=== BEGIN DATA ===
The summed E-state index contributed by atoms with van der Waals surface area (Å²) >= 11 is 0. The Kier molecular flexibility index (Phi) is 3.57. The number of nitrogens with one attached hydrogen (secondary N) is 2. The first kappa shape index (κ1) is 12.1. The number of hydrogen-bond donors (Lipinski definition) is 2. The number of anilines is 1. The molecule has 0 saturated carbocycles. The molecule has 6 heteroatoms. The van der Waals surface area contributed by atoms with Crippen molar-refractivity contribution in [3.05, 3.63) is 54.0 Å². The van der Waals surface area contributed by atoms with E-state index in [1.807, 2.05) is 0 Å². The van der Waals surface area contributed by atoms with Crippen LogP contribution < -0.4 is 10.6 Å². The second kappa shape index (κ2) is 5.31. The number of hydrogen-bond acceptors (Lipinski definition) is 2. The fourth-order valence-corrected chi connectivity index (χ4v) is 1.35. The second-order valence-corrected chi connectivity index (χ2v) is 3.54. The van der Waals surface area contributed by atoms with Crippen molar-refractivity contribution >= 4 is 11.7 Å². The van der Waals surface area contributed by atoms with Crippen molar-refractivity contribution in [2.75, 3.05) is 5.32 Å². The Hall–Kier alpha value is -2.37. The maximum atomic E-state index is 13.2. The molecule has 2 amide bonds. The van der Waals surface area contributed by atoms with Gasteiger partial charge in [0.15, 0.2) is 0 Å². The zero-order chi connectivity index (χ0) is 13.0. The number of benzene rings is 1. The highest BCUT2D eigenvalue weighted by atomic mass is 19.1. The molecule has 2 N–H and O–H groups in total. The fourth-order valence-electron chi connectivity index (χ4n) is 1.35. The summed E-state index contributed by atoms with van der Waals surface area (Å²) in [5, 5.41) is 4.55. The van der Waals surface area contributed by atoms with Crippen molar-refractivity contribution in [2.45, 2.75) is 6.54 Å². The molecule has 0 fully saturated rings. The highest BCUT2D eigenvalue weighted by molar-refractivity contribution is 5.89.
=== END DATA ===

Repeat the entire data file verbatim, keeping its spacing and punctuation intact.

The summed E-state index contributed by atoms with van der Waals surface area (Å²) >= 11 is 0. The Kier molecular flexibility index (Phi) is 3.57. The number of nitrogens with one attached hydrogen (secondary N) is 2. The first kappa shape index (κ1) is 12.1. The number of hydrogen-bond donors (Lipinski definition) is 2. The number of anilines is 1. The molecule has 0 saturated carbocycles. The molecule has 6 heteroatoms. The van der Waals surface area contributed by atoms with Crippen molar-refractivity contribution in [3.05, 3.63) is 54.0 Å². The van der Waals surface area contributed by atoms with E-state index in [1.807, 2.05) is 0 Å². The van der Waals surface area contributed by atoms with Crippen LogP contribution < -0.4 is 10.6 Å². The second kappa shape index (κ2) is 5.31. The number of hydrogen-bond acceptors (Lipinski definition) is 2. The fourth-order valence-corrected chi connectivity index (χ4v) is 1.35. The second-order valence-corrected chi connectivity index (χ2v) is 3.54. The van der Waals surface area contributed by atoms with Crippen molar-refractivity contribution >= 4 is 11.7 Å². The van der Waals surface area contributed by atoms with Crippen molar-refractivity contribution in [2.75, 3.05) is 5.32 Å². The Hall–Kier alpha value is -2.37. The maximum atomic E-state index is 13.2. The molecule has 2 amide bonds. The van der Waals surface area contributed by atoms with Gasteiger partial charge in [0.15, 0.2) is 0 Å². The zero-order chi connectivity index (χ0) is 13.0. The number of benzene rings is 1. The highest BCUT2D eigenvalue weighted by atomic mass is 19.1. The molecule has 2 N–H and O–H groups in total. The fourth-order valence-electron chi connectivity index (χ4n) is 1.35. The summed E-state index contributed by atoms with van der Waals surface area (Å²) in [5, 5.41) is 4.55. The van der Waals surface area contributed by atoms with Crippen molar-refractivity contribution in [2.45, 2.75) is 6.54 Å². The molecule has 0 fully saturated rings. The highest BCUT2D eigenvalue weighted by molar-refractivity contribution is 5.89.